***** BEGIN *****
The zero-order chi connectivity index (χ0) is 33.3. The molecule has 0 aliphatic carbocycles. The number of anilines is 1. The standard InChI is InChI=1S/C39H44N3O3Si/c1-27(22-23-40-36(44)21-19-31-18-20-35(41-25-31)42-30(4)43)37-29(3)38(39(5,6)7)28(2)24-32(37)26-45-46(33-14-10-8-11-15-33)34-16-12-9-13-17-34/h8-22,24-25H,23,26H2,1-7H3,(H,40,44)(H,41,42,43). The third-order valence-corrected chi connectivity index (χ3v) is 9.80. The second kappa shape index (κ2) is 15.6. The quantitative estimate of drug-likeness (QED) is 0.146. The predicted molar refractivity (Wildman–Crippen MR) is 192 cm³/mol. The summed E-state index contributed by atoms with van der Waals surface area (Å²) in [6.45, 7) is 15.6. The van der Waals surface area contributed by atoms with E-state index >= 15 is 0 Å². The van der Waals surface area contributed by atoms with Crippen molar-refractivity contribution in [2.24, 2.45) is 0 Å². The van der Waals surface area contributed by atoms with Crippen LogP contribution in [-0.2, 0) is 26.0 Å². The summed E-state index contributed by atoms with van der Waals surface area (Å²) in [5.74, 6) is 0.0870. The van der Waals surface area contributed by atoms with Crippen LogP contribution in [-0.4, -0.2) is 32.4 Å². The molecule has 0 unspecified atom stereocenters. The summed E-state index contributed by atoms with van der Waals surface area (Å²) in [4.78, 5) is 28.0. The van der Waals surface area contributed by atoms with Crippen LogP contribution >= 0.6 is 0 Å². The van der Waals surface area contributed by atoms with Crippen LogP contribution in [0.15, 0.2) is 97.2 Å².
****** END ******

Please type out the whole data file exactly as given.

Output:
The zero-order chi connectivity index (χ0) is 33.3. The molecule has 0 aliphatic carbocycles. The number of anilines is 1. The standard InChI is InChI=1S/C39H44N3O3Si/c1-27(22-23-40-36(44)21-19-31-18-20-35(41-25-31)42-30(4)43)37-29(3)38(39(5,6)7)28(2)24-32(37)26-45-46(33-14-10-8-11-15-33)34-16-12-9-13-17-34/h8-22,24-25H,23,26H2,1-7H3,(H,40,44)(H,41,42,43). The third-order valence-corrected chi connectivity index (χ3v) is 9.80. The second kappa shape index (κ2) is 15.6. The quantitative estimate of drug-likeness (QED) is 0.146. The predicted molar refractivity (Wildman–Crippen MR) is 192 cm³/mol. The summed E-state index contributed by atoms with van der Waals surface area (Å²) in [6.45, 7) is 15.6. The van der Waals surface area contributed by atoms with E-state index >= 15 is 0 Å². The van der Waals surface area contributed by atoms with Crippen molar-refractivity contribution in [2.24, 2.45) is 0 Å². The van der Waals surface area contributed by atoms with Crippen LogP contribution in [-0.2, 0) is 26.0 Å². The summed E-state index contributed by atoms with van der Waals surface area (Å²) in [5.74, 6) is 0.0870. The van der Waals surface area contributed by atoms with Crippen LogP contribution in [-0.4, -0.2) is 32.4 Å². The molecule has 0 unspecified atom stereocenters. The summed E-state index contributed by atoms with van der Waals surface area (Å²) in [4.78, 5) is 28.0. The van der Waals surface area contributed by atoms with Crippen LogP contribution >= 0.6 is 0 Å². The van der Waals surface area contributed by atoms with Crippen LogP contribution in [0.15, 0.2) is 97.2 Å².